Slip this in your iPhone

07 May 2008

So the iPhone is finally coming to select bits of the Asia-Pacific via Vodafone, who will be selling the handset in ten markets, including India, Australia and New Zealand. No word yet on just when they'll go on sale, if they'll be the new 3G version when they do hit shelves or the 2.5G original, and - most importantly for consumers - if they'll be locked or open to all networks.

If they do turn out to be locked, have no fear - the Internet is here to help.

Now available on the site: an unlocking gadget guaranteed to unlock "most GSM phones" and 3G dongles - and yes, that includes the iPhone.

How does it work, you ask‾ According to the product blurb, it's basically a 0.10mm-thin flexible printed circuit (FPC) with a RISC microcontroller mounted on it. Cut the SIM card (which is harder than it sounds), slip the unlocking device between your SIM and the phone's SIM slot, and hey presto! You're unlocked, and your hardware/firmware warranty is still valid.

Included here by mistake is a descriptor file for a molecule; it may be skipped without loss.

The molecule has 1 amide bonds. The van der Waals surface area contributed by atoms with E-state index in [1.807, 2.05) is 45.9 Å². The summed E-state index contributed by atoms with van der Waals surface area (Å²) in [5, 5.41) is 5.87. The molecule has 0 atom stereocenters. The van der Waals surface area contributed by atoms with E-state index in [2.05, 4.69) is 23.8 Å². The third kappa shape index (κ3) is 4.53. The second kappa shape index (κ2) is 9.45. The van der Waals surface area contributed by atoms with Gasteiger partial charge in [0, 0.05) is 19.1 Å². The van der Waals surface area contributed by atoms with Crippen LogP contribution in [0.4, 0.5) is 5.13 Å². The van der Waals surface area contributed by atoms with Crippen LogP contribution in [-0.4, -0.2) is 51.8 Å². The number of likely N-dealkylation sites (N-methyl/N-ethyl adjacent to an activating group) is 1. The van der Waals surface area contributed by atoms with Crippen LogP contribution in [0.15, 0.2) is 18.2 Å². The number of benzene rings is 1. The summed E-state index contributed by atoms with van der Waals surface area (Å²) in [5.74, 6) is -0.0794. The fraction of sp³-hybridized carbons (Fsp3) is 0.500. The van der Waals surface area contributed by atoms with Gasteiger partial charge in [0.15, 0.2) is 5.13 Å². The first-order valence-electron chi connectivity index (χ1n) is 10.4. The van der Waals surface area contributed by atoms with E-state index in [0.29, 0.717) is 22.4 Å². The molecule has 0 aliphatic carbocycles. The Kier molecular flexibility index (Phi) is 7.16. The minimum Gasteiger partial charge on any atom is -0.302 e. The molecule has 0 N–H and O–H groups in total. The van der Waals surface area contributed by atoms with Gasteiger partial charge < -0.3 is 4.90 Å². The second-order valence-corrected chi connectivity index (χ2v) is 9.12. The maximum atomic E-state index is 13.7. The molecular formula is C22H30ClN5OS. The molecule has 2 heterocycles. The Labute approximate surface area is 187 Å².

Does it actually work‾ Beats me. But another company, UK-based 24/7 Mobile Solutions, has a similar product out called SIMable, though it doesn't work with iPhones. Yet. Either way, it'll cost you somewhere in the neighborhood of $25 to find out for yourself. So caveat emptor, as usual.

DISCLAIMER: This information is for educational purposes only, and is not meant to infer advocacy for unlocking phones.

That said, I don't blame people for trying. I've gone through headache of trying to get a competing SIM card to work in a locked phone after changing carriers, and the chief thing I've learned from the ordeal is: NEVER buy a phone that's locked to a carrier unless you fully intend to stay with said carrier for the rest of your life. Or have nothing better to do with your time.

Which is why I find it interesting that the decision to make the iPhone a carrier exclusive - a practice that's been around for years, as cellcos have often offered boutique phones to differentiate themselves - has spawned a cottage industry in unlocking products and services that other locked phones never inspired. When iPhones finally do make it out this way, perhaps Apple and its cellco partners will take the hint and make iPhones available to anyone who wants one. I know I won't be buying one until they do.

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